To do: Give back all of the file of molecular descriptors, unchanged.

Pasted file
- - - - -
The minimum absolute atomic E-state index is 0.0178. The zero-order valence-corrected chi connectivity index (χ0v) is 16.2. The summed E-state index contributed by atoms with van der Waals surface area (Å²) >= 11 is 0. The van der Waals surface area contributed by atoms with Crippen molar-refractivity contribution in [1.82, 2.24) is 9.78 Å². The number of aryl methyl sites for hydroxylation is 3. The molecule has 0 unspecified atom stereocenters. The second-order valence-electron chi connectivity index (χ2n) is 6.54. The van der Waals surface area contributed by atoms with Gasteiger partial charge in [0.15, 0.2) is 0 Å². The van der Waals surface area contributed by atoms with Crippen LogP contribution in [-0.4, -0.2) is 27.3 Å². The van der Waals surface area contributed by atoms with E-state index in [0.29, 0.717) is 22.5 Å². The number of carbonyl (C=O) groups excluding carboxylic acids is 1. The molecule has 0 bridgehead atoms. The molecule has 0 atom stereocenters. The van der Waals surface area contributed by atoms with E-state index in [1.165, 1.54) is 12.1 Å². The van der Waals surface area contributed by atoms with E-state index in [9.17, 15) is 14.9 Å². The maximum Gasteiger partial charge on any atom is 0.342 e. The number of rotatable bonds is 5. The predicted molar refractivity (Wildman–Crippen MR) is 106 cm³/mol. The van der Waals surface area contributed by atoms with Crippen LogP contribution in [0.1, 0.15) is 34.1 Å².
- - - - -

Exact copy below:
The minimum absolute atomic E-state index is 0.0178. The zero-order valence-corrected chi connectivity index (χ0v) is 16.2. The summed E-state index contributed by atoms with van der Waals surface area (Å²) >= 11 is 0. The van der Waals surface area contributed by atoms with Crippen molar-refractivity contribution in [1.82, 2.24) is 9.78 Å². The number of aryl methyl sites for hydroxylation is 3. The molecule has 0 unspecified atom stereocenters. The second-order valence-electron chi connectivity index (χ2n) is 6.54. The van der Waals surface area contributed by atoms with Gasteiger partial charge in [0.15, 0.2) is 0 Å². The van der Waals surface area contributed by atoms with Crippen LogP contribution in [-0.4, -0.2) is 27.3 Å². The van der Waals surface area contributed by atoms with E-state index in [0.29, 0.717) is 22.5 Å². The number of carbonyl (C=O) groups excluding carboxylic acids is 1. The molecule has 0 bridgehead atoms. The molecule has 0 atom stereocenters. The van der Waals surface area contributed by atoms with E-state index in [1.165, 1.54) is 12.1 Å². The van der Waals surface area contributed by atoms with E-state index in [9.17, 15) is 14.9 Å². The maximum Gasteiger partial charge on any atom is 0.342 e. The number of rotatable bonds is 5. The predicted molar refractivity (Wildman–Crippen MR) is 106 cm³/mol. The van der Waals surface area contributed by atoms with Crippen LogP contribution in [0.1, 0.15) is 34.1 Å².